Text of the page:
POSTED ALSO ON CHALLIES.COM: As this post seems to be a family affair, I as Susanna’s husband and a homeschoolee, will add my thoughts: The underlying point Susanna is making, and that mom echoed is EMERSION AMONG NON-CHRISTIANS. Our policy cannot be one of exclusion from the world. If that was asked of us, why would God not take us all to heaven immediately upon conversion? 1 Cor 5:9 “I have written you in my letter not to associate with sexually immoral people— not at all meaning the people of this world who are immoral, or the greedy and swindlers, or idolaters. In that case you would have to leave this world.”Susanna was shocked at the passionate responses (most now lost). I had to explain that they stem from: 1) [b]homeschoolers are stereotyped and looked down on by family and friends[/b], and you develop a defensiveness (my best friend and I used to answer the question “where do you go to school” by saying “we are home-schooled pond scum” in order to head the criticism at the path and make a joke of it. )That is not to say we would have chosen not to be homeschooled. Jeremy went back for a year due to social pressure and quickly dropped out when he discovered the utter waste of time, students being treated like incompetent children, and silly social games that take place in government schools.2) [b]those who have wrestled with the issue and looked into what is being taught are disgusted with government schools[/b] for the propaganda and inefficiency. It is for these reasons that my own children will not step foot in government schools [b]until[/b] they are old enough to make a case otherwise. So the issues for me, must be split in two. 1) what is our policy as Christians? and 2) how do we best educate our children? Clearly as Christians we cannot withdraw we must be in the world (but not of the world). We cannot view ourselves as superior. We are sinful and very much the same as non-Christians as no work of our own has saved us. As Paul would say, “thanks be to Jesus Christ our Lord.” BUT education wise: Government schools unapologetically have an agenda, and they present that agenda as unquestionable fact that you are just unintelligent if you disagree. Their main agenda is: evolution, there is no God, parents are the enemy, homosexuality, and liberalism. Note the main agenda is NOT reading, writing, and arithmetic! Those matters we must dumb down and not offend anyone who thinks 1+1=5. We must not encourage intelligence. And make no mistake, just as Christian schools seek to preach the gospel of Christ, Government schools seek to preach the gospel of government reliance. The independent spirit is to be crushed. Homeschoolers seek to produce confident, self-assured, business OWNERS. Government schools seek to produce welfare recipients who will increase the power of the politician. They teach these things as unquestionable truth to young children who are very impressionable. The government gets 8 hours a day, you get 4. Do not fear the non-Christian students, immerse yourselves among them when possible. Homeschoolers: don’t stay within your church/family: embrace the neighbors who are non-Christians, join secular clubs, sports, etc. What you should fear is the system which is NOT neutral, but seeks to destroy. God is clear about what he thinks of those who purposefully seek to destroy his children, his temple, and to lead them astray: “But whoever causes one of these little ones who believe in Me to stumble, it would be better for him if a millstone were hung around his neck, and he were thrown into the sea.” In conclusion I would like to state that my wife and I stand together in all of this. we are against reclusiveness. we are against piousness. we are also against government schools. we are against the idea that government school is the only place you can come in contact with non-Christians, and we are against challies.com… oh wait, not that last point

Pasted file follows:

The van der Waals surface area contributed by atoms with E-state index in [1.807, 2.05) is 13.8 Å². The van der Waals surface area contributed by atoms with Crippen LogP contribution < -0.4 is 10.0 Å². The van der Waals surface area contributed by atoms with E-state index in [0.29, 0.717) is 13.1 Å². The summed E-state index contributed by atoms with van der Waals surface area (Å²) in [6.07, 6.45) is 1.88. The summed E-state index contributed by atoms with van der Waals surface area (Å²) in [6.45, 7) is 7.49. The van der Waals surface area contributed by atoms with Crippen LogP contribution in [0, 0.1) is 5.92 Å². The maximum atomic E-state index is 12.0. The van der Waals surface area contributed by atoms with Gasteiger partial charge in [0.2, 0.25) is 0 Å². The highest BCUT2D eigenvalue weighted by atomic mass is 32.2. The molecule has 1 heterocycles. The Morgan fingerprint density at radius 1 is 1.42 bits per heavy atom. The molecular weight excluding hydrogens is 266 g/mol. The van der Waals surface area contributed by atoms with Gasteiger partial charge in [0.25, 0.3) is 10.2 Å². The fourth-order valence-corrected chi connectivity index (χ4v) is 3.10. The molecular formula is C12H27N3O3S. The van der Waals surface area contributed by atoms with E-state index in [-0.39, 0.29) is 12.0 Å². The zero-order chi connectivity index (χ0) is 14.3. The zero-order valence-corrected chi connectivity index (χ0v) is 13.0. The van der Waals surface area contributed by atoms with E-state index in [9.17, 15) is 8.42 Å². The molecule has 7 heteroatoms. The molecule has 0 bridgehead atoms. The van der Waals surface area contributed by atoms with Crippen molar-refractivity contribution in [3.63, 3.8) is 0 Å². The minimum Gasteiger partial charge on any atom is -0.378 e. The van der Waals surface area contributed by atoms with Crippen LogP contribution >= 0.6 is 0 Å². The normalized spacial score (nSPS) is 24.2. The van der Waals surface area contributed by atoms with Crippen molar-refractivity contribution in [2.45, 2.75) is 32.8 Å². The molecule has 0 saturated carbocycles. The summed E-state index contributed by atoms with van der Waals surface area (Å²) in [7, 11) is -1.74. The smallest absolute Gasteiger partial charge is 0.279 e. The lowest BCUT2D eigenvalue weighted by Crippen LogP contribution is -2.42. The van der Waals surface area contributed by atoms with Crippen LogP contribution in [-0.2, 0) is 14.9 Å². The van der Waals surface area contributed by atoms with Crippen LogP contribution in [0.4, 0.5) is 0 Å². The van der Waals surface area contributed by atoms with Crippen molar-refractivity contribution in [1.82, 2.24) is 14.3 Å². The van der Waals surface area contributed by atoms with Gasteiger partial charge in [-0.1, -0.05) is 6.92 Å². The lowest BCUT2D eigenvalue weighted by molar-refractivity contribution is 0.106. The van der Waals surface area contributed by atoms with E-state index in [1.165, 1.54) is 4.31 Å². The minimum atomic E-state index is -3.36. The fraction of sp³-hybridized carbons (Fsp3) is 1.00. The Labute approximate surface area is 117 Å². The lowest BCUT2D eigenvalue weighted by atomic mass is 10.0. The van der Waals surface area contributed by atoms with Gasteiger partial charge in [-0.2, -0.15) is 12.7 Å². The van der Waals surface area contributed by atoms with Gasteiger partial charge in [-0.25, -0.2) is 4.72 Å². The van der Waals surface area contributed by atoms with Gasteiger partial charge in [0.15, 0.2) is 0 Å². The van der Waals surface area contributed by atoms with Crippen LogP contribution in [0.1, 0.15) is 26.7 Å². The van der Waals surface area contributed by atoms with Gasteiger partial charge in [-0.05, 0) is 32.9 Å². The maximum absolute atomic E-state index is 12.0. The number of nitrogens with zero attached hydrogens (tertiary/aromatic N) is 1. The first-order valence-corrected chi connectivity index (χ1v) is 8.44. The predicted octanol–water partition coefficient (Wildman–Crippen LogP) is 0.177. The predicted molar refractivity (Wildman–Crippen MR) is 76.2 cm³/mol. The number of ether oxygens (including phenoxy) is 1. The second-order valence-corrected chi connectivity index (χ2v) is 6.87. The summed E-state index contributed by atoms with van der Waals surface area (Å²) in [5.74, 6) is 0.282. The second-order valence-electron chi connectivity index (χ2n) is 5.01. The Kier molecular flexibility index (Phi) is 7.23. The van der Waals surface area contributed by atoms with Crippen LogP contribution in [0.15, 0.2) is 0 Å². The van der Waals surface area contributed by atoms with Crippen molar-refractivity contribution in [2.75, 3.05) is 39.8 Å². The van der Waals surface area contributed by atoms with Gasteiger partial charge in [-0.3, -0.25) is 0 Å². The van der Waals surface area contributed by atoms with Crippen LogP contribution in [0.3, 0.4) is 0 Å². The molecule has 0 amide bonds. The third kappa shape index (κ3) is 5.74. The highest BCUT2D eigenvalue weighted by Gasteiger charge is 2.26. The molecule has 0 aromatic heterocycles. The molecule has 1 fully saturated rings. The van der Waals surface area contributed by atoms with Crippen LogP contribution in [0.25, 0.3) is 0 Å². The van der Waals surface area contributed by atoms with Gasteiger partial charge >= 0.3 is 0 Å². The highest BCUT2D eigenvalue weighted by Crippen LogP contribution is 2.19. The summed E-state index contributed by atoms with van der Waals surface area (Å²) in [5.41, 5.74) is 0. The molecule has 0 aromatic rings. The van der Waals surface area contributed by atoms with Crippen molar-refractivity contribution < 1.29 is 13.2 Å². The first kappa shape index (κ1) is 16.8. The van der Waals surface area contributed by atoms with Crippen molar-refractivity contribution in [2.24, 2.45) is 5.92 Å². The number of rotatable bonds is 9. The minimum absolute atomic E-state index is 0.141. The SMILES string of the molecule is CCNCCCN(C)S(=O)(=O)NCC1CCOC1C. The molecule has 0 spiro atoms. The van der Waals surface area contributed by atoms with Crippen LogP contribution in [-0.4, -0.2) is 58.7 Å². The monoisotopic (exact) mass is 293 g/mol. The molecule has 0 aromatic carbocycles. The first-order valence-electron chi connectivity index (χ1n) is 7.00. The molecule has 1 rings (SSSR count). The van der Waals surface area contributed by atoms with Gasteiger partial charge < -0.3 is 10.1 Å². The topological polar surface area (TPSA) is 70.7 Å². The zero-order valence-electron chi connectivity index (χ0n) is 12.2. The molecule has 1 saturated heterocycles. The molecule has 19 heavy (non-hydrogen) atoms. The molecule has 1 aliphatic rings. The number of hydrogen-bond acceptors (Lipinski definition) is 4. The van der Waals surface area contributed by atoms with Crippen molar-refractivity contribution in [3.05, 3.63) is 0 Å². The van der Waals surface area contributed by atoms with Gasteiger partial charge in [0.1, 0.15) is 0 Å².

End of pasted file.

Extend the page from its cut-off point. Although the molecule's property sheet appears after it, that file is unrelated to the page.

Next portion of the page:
6. Susanna Rose says: